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Decoding the price of college: Complexity of figuring out costs holds students back

Experts say many students think college is out of reach, despite financial aid options, because process of applying is too daunting

College costs differ for almost everyone, just like airline tickets.

But while plane tickets vary by carrier, date of purchase and luck, college costs hinge on reported family income, assets, the grades a student got in high school, the type of institution they want to attend and mastery of a complicated application system.

Although about 85 percent of freshmen at four-year residential colleges receive some kind of financial aid, families get scared off by the sticker price, according to Phillip Levine, an economist who studies the problem.  That sticker price is a clear number, while the processes for bringing that number down – through financial aid or other processes – are complex and far from transparent.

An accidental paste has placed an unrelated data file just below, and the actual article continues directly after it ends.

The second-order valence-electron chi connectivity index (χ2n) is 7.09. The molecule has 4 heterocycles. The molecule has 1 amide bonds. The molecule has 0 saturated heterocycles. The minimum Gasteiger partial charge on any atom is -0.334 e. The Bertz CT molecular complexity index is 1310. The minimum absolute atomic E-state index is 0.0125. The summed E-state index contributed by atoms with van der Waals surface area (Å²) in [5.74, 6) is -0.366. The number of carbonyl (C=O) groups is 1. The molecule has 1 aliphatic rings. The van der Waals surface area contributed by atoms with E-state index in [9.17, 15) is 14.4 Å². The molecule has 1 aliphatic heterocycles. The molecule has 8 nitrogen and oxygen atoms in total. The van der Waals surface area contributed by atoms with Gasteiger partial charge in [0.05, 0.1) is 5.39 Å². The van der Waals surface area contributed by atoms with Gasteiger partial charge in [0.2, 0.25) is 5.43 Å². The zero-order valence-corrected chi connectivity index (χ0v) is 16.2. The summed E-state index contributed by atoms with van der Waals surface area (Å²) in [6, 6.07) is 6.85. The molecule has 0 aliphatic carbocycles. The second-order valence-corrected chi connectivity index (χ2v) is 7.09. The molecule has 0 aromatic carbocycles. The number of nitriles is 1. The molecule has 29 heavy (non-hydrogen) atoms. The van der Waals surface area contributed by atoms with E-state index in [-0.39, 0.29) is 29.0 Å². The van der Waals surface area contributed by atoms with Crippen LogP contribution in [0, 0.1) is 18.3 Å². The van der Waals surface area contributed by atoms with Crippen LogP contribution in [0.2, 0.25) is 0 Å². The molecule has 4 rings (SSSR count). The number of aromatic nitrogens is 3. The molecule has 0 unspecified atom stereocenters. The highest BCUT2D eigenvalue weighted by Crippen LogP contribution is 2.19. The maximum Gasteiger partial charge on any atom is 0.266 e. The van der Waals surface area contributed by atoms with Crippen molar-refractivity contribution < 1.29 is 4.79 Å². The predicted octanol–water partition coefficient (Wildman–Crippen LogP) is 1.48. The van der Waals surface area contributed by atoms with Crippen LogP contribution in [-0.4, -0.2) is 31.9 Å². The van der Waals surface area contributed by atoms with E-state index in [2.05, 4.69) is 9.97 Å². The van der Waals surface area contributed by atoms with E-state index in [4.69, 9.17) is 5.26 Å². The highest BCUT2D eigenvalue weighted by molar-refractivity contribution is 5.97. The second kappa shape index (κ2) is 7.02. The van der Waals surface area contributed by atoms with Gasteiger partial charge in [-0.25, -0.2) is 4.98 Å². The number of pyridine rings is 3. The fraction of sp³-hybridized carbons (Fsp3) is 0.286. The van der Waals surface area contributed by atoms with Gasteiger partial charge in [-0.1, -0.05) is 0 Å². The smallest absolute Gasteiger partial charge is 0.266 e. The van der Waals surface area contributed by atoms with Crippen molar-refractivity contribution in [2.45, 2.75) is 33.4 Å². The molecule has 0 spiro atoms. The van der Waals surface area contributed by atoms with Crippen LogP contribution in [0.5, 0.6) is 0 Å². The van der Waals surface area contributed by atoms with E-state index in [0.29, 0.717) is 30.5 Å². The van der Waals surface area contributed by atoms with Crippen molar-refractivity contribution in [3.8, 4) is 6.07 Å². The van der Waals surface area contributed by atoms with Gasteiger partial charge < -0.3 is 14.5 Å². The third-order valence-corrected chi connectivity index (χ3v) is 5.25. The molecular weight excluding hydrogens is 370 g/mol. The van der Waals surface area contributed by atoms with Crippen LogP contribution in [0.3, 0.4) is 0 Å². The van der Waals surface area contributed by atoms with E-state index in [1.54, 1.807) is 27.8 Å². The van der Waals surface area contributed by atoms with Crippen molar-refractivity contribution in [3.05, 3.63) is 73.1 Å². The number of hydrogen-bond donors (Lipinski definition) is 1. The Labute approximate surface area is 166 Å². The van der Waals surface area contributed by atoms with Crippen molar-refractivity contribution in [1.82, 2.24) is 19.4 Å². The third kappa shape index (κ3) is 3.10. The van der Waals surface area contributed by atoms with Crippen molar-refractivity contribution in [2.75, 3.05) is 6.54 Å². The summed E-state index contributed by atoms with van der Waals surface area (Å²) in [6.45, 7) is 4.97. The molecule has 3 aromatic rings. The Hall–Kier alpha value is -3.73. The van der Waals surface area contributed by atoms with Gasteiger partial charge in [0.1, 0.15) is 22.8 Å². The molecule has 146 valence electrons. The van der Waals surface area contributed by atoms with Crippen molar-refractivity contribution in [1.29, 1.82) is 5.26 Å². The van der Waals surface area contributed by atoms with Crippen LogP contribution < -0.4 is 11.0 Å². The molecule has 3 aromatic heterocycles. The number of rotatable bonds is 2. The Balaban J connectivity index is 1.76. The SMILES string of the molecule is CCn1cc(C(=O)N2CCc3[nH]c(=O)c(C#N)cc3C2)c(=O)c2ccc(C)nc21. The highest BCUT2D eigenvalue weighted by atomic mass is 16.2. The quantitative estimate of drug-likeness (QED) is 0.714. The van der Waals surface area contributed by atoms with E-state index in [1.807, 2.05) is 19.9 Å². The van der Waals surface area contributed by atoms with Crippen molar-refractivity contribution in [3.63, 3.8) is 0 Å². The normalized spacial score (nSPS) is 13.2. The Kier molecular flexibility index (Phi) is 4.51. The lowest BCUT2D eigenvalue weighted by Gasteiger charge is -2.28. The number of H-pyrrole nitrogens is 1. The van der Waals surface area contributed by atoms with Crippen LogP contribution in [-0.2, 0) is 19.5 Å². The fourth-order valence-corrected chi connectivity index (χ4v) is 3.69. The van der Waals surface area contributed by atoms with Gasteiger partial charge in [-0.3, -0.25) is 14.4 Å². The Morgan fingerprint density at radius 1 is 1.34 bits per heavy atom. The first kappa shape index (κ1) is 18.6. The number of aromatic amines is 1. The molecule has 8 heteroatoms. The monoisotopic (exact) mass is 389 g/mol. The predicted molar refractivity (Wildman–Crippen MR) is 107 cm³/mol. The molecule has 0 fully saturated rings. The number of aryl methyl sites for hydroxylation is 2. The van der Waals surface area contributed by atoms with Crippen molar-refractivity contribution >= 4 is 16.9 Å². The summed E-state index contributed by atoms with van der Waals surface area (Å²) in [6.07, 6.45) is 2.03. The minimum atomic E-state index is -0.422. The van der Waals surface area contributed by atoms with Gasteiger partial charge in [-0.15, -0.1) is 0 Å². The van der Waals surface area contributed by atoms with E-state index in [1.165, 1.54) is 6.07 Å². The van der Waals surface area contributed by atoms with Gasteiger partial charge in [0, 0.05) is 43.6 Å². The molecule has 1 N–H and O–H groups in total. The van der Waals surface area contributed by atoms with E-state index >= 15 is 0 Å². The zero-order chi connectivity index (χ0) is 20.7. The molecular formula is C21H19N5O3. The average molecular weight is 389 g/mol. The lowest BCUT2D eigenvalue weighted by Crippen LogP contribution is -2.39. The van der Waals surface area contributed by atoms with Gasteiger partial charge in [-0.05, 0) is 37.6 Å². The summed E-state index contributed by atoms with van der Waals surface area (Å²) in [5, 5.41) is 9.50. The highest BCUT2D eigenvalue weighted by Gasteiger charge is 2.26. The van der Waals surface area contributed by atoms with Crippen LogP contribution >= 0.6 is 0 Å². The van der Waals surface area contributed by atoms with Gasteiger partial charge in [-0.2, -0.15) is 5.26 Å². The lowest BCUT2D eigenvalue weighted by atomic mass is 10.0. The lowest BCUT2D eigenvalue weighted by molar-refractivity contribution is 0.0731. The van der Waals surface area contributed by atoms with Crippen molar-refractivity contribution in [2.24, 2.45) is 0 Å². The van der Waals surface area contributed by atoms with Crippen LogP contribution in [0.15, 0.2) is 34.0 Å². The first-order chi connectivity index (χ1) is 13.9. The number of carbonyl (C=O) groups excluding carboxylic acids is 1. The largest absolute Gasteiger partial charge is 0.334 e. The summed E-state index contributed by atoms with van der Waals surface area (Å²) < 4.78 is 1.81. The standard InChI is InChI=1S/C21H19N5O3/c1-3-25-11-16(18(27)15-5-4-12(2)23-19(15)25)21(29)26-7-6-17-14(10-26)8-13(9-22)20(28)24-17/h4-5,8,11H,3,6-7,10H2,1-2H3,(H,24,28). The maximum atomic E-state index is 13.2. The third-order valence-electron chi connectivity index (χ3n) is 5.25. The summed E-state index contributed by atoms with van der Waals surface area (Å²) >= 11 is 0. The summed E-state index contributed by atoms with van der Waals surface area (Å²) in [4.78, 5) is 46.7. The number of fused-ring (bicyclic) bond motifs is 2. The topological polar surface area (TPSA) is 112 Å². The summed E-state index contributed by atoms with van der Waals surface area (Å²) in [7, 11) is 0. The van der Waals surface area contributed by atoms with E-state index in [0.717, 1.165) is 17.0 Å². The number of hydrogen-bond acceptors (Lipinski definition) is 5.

“If people think college costs a lot more than it actually does, that is bad for access,” Levine said. “If you can’t afford it, you can’t go. But if you think you can’t afford it, you don’t go.”

Levine and other college access experts are now on a mission to make the road to college smoother — and ultimately more affordable — especially for families who have traditionally had a harder time accessing higher education. Along with more money in aid for low-income students, they advocate for earlier and better communication with families as they make college-going decisions, and better training for counselors at the high school level who are trying to help them.

“Social mobility, I think, is an outcome that, regardless of your political perspective, is something that you can get behind,” said Levine, a professor at Wellesley College. “College is a great way to promote social mobility. So, to the extent that we have levers that we can pull that can help accomplish that goal, it seems like we should.”